(to view a key, please press the icon to the top left hand side of the map)
Timeline for charging zones
Members can access the suite of free social, digital and printed material in the Communications Toolkit to promote the ‘BVRLA CAZ Map’ to customers.
Latest CAZ NewsSee More...
Charging Zones by location
Private cars and motorbikes will not be charged in Bath’s CAZ, regardless of emissions, but they may be charged in other zones.
|Vans & LGVs||£9|
You can find out everything you need to know about Bath’s CAZ using the link below. This includes local exemptions and a financial assistance scheme to help those regularly affected by charges to upgrade their vehicles.
More information can be found on the Bath Breathes website at https://www.bathnes.gov.uk/bath-breathes-2021-overview/overview-scheme
Recently consulted (December 2020) - Proposing small CAZ D or medium CAZ C
A diesel ban is no longer an option. Bristol would prefer not to introduce a Clean Air Zone. This is largely dependent on retaining some of the clean air improvements seen as a result of Covid-19.
Bristol City Council, in partnership with the West of England Combined Authority, has applied for government funding to extend and strengthen the temporary work already done. Additional proposals to work with the community and close several neighbourhood roads to through traffic have also been put forward.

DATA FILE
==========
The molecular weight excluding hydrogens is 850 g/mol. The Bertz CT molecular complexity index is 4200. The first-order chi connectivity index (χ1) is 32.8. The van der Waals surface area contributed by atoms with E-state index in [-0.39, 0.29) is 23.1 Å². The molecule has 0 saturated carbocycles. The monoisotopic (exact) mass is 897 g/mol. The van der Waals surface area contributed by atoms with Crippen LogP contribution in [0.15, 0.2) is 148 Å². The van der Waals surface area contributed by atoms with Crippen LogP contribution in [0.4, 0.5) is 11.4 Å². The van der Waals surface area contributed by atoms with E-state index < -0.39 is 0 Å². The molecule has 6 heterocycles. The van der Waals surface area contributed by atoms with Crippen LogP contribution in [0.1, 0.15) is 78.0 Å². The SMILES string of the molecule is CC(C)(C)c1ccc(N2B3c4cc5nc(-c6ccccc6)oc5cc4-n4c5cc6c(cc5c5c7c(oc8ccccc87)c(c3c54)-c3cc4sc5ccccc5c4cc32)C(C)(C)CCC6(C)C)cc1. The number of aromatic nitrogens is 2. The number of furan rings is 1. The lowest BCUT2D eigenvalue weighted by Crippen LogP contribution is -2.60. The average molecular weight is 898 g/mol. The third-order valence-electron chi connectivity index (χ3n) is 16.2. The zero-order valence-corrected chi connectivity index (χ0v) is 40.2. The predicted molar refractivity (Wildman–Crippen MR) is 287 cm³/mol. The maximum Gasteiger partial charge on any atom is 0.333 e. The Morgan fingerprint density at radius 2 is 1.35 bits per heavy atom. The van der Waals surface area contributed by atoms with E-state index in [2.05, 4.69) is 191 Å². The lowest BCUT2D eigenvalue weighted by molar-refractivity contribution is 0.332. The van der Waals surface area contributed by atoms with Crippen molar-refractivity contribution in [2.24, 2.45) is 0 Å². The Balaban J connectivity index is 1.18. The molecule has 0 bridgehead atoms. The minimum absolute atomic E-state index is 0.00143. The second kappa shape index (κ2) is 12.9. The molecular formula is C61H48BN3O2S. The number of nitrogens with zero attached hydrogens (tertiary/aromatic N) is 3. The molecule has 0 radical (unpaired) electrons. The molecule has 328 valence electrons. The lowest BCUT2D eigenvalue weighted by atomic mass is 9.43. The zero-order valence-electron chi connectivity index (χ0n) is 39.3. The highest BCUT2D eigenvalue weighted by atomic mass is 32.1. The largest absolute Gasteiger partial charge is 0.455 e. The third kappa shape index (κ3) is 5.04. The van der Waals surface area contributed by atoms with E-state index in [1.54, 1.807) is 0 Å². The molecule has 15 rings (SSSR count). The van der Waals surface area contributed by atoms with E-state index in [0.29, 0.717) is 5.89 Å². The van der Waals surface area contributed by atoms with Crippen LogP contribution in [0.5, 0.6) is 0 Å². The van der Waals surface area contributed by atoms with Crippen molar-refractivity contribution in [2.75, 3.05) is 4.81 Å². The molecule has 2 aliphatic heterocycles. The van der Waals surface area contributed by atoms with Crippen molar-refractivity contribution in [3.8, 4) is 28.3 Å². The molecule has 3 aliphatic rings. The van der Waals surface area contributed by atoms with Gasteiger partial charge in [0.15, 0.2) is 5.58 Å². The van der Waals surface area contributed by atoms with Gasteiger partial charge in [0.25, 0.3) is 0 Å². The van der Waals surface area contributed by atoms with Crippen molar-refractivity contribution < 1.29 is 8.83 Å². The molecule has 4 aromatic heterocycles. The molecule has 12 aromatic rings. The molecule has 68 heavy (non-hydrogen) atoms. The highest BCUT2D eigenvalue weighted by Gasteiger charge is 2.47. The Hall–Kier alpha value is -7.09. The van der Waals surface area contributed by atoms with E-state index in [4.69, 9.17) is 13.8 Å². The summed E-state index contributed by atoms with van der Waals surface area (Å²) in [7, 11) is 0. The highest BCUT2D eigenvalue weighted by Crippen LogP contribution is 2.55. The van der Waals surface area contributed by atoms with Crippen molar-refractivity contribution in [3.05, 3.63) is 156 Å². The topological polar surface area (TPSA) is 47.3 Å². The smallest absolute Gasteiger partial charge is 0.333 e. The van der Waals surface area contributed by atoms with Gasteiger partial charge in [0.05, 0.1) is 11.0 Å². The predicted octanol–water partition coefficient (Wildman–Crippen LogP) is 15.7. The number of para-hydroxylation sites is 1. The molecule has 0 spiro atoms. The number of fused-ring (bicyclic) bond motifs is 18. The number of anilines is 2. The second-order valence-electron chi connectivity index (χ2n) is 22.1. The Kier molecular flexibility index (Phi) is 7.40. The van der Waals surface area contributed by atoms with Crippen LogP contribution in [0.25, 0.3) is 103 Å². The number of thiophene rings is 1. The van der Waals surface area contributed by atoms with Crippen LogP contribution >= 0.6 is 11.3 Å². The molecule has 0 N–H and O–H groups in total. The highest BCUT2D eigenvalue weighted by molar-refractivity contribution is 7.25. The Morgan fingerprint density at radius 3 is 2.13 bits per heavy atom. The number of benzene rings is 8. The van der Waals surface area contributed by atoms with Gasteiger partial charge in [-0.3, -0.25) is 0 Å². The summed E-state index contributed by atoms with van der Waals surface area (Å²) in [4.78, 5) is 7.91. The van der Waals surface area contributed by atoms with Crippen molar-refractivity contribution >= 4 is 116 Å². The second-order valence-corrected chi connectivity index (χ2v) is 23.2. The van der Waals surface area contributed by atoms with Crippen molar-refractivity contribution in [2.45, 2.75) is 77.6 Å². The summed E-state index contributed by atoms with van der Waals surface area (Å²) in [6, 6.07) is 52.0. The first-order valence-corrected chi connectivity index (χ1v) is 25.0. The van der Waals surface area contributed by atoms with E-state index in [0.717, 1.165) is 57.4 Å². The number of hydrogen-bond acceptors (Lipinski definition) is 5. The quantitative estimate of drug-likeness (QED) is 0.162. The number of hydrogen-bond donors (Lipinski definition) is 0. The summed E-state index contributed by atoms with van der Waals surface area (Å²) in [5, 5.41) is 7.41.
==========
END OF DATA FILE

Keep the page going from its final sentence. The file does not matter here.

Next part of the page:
The long-term ambition is to make these changes permanent as part of the transformation of Bristol’s transport network, with new road layouts that create cleaner air and better bus, walking and cycling journeys, alongside ongoing plans for a mass transit public transport system.
If a CAZ is required this will not be introduced until October 2021 at the earliest
Visit Clean Air for Bristol for more information.
Consulted April 2020 – preferred option CAZ C
Initial proposal go live October 2021 but Covid-19 has impacted this timescale.
The proposed Clean Air Zone would cover the city centre, Canal Road corridor, Shipley and Saltaire where pollution is highest. Read more about the proposed area covered.
For more information visit breathe better BRADFORD | Bradford Council.
As part of the Greater Manchester Clean Air Plan to ‘tackle nitrogen dioxide exceedances’ Bolton, Bury, Oldham, Rochdale, Stockport, Tameside, Trafford, Wigan, and the cities of Manchester and Salford have announced proposals for a joint charging clean air zone covering the whole of Greater Manchester.
Recently consulted (December 2020) - Proposing CAZ C to be introduced Spring 2022